Tonight, when I roasted a kabocha squash, I decided to save the seeds to roast as well.  Tasty on a salad or right out of the jar, this was a good way to put more of that squash to good use.  Waste not, want not.


Seeds of kabocha squash (butternut or acorn squash work well also)

Olive oil


Remove the seeds from the squash.  Rinse and remove the bits of squash from the seeds.  Lay the seeds out on a towel to dry for 1 to 2 hours. 

Preheat your oven to 275°.  Toss the seeds in a bowl with olive oil and salt.  Lay the seeds on a cookie sheet lined with foil.  Bake for 10 minutes.  Increase the temperature of your oven to 300°.  Continue baking 10-15 minutes.  If you hear them POP in your oven before the time, take them out.

Though not your intent, thank you garbage lady.

Tips & Tricks:

Kabocha is actually a Japanese pumpkin.  These seeds will be fibrous like pumpkin seeds.

Jon likes to eat these seeds whole.  I prefer to open them like sunflower seeds and just eat the meat.

Happy Homesteading,


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I’m not a huge fan of ironing.  I think it’s because I’m still learning the proper way to do it.  When I was a kid, my mom seemed to always be ironing.  When I was old enough to be trusted to wield a heavy, incredibly hot object without damaging everything, she taught me how to iron my dad’s handkerchiefs.  Does anyone use handkerchiefs anymore? 

I quickly mastered the art of handkerchief ironing.  But the tutelage stopped there.  As the years have gone by, I’ve picked up some skills.  I iron our linen napkins for company and holidays.  I also became responsible for Jon’s work shirts about a year ago when we decided to stop using the dry cleaner for everything but suits. 

When the dry cleaning switch occurred, we investigated getting a new ironing board.  Jon bought the one we have when he was in college.  It was not a great one to begin with and has just gotten worse with age.  I can’t tell you how many times I ironed a waffle pattern into a shirt.  Not to mention the fabric was dis-gus-ting!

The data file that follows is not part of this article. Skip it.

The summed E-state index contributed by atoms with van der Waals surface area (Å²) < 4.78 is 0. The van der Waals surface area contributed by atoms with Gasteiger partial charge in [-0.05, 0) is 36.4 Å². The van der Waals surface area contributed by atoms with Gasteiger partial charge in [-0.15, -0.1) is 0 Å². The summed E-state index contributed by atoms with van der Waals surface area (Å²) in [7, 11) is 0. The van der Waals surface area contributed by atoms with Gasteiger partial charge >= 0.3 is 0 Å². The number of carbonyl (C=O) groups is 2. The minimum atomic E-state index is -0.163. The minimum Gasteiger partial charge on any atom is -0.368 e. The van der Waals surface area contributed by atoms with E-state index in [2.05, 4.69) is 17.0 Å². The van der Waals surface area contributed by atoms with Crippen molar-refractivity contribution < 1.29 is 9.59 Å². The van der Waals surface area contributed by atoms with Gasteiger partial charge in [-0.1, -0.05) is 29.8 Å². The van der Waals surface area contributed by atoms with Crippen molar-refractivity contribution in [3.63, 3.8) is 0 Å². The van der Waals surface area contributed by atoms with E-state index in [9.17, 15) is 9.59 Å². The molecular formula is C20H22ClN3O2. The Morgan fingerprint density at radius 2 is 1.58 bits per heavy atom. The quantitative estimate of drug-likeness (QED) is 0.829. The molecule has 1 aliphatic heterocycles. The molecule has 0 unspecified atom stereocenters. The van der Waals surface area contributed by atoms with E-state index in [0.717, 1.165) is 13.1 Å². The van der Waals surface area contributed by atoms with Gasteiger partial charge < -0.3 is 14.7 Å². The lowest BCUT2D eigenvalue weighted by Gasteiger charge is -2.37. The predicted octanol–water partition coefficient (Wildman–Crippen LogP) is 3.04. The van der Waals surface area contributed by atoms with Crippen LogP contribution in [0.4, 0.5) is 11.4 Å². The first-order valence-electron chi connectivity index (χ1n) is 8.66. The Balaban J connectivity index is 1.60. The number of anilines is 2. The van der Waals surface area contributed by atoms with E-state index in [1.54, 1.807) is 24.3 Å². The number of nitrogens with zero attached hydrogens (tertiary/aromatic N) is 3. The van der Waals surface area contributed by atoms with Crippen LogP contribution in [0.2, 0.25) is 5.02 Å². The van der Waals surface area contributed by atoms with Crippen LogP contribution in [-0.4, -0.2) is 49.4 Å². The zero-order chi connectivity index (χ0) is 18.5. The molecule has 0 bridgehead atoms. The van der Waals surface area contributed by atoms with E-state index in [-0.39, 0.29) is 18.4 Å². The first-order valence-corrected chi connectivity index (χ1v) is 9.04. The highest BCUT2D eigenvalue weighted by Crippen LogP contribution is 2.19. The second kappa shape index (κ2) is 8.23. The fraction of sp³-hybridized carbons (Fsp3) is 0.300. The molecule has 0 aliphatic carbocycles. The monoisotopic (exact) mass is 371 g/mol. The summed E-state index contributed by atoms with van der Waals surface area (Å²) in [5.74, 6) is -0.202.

We were shocked at the prices of ironing boards.  Some of these things cost $100 or more.  So, I sucked it up and learned to iron around the waffles.  Until today.

A few days ago, through the wonder that is Pinterest, I stumbled upon a tutorial on u-handbag for re-covering your ironing board.  She even discussed a way to fix the waffling issues.  Perfect.  Here is the link for her tute.

I purchased a heavy cotton upholstery fabric from the remnant bin for $5.00.  The color doesn’t matter because it will be used as the bottom most layer in your project.  I also have about 1 yard left for future projects.  Using a coupon, I also purchased a beautiful patterned fabric for the cover for $3.49.

After no more than 30 minutes I had a beautiful like-new ironing board for a fraction of the price of a new one.  And it has a bit more pizzazz than a new one would, don’t you think?  Does anyone say pizzazz anymore?

Now to tackle the ironing…

Happy Homesteading,


Source: u-handbag

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It is unseasonably warm in the Northeast.  To my delight, we are expected to reach a high of 60°.  This temperate weather has given me a taste of summer.  I figured I’d make the most of it and plan my meals accordingly. 

In our house, I cook everything.  But outside the house, Jon is in charge.  He is our resident pit master.  Last summer, after a near disaster with our gas grill, he decided to switch us over to a charcoal grill.  Ever since, he’s been having fun and great success experimenting with direct and indirect heat, wood chips and the like.  Today would be a perfect day for grilling.  But, alas, he teaches a night class once a week at our local university which happens to be tonight. 

So what is a girl craving barbeque to do?  Get out her crockpot, of course!

My first step was to whip up some barbeque sauce. 


2 cups ketchup

1 cup apple cider vinegar

¼ cup packed brown sugar

¼ cup sugar

3 Tbs. honey or real maple syrup

1 tsp black pepper

½ Tbs. onion powder

1 Tbs. mustard

1 Tbs. soy sauce

Zest of one lemon


Combine the ingredients in a saucepan and bring to a boil over medium heat. 

Reduce the heat and simmer for about an hour, stirring frequently. 


After my barbeque sauce cooled, I put 1.5lbs boneless, skinless chicken breasts in the bottom of my crockpot and poured the sauce on top and set the timer for 4 to 6 hours on low. And, voilà…


So, with a wee bit of summer under my belt, I’ll be eager to see what the groundhog says on Thursday.

Happy Homesteading,


Tips & Tricks:

We only use Grade B maple syrup as it is less refined.  It has a deeper maple flavor than regular Grade A. 

Whenever I use a lemon, I freeze the zest.  That way I always have it on hand and don’t have a bunch of naked lemons in my refrigerator.

If you like a little heat in your barbeque sauce, you can add a pinch of chili flake to the sauce before simmering.